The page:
The minutes contain what is, by now, the rather standard argument between the hawks and doves on inflation risk in a high unemployment economy. To me, the more important addition to the minutes is the much broader view on the potential for downside in the economy in the second half of the year:
“While rising energy prices posed an upside risk to the inflation forecast, they also posed a downside risk to economic growth. Although most participants continued to see the risks to their outlooks for economic growth as being broadly balanced, a number now judged those risks to be tilted to the downside. These downside risks included a larger-than-expected drag on household and business spending from higher energy prices, continued fiscal strains in Europe, larger-than anticipated effects from supply disruptions in the aftermath of the disaster in Japan, continuing fiscal adjustments at all levels of government in the United States, financial disruptions that would be associated with a failure to increase the federal debt limit, and the possibility that the economic weakness in the first quarter was signaling less underlying momentum going forward.”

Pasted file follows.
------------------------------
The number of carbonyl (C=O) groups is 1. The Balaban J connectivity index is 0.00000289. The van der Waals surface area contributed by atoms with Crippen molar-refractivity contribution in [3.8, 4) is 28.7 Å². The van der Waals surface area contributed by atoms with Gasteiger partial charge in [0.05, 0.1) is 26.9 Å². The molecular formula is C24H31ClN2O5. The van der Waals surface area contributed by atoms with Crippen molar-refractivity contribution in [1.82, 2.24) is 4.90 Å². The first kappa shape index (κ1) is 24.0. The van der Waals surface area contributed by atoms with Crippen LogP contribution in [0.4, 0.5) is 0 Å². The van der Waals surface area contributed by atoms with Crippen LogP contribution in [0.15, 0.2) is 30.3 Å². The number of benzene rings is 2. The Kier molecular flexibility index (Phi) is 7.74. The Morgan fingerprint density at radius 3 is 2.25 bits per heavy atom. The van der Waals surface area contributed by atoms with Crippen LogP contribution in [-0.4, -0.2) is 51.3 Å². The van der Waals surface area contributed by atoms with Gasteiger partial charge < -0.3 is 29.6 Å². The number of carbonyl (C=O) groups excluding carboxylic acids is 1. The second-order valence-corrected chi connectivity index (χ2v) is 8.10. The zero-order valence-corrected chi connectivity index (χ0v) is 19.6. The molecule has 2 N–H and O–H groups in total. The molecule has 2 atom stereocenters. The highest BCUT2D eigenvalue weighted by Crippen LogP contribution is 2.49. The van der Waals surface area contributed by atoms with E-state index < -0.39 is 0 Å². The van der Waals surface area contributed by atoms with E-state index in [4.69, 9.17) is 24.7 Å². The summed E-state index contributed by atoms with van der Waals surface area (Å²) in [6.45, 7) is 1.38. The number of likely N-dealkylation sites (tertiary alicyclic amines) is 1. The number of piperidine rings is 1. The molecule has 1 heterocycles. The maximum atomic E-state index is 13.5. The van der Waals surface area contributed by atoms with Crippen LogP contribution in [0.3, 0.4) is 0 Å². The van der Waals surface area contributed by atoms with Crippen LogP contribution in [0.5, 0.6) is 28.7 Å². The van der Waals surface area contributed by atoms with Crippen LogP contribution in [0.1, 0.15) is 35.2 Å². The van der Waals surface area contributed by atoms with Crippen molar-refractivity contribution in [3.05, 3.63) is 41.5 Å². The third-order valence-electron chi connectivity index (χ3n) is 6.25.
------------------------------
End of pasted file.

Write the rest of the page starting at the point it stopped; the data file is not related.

I believe that this view is shared by Bernanke, Dudley and Yellen.
The hawks have the upper hand right now in driving Fed policy; the Chairman, Dudley, and Yellen will have their day again if the economy falters as they fear it will. It seems to me that there is no other rational political way for the Chairman to play his hand.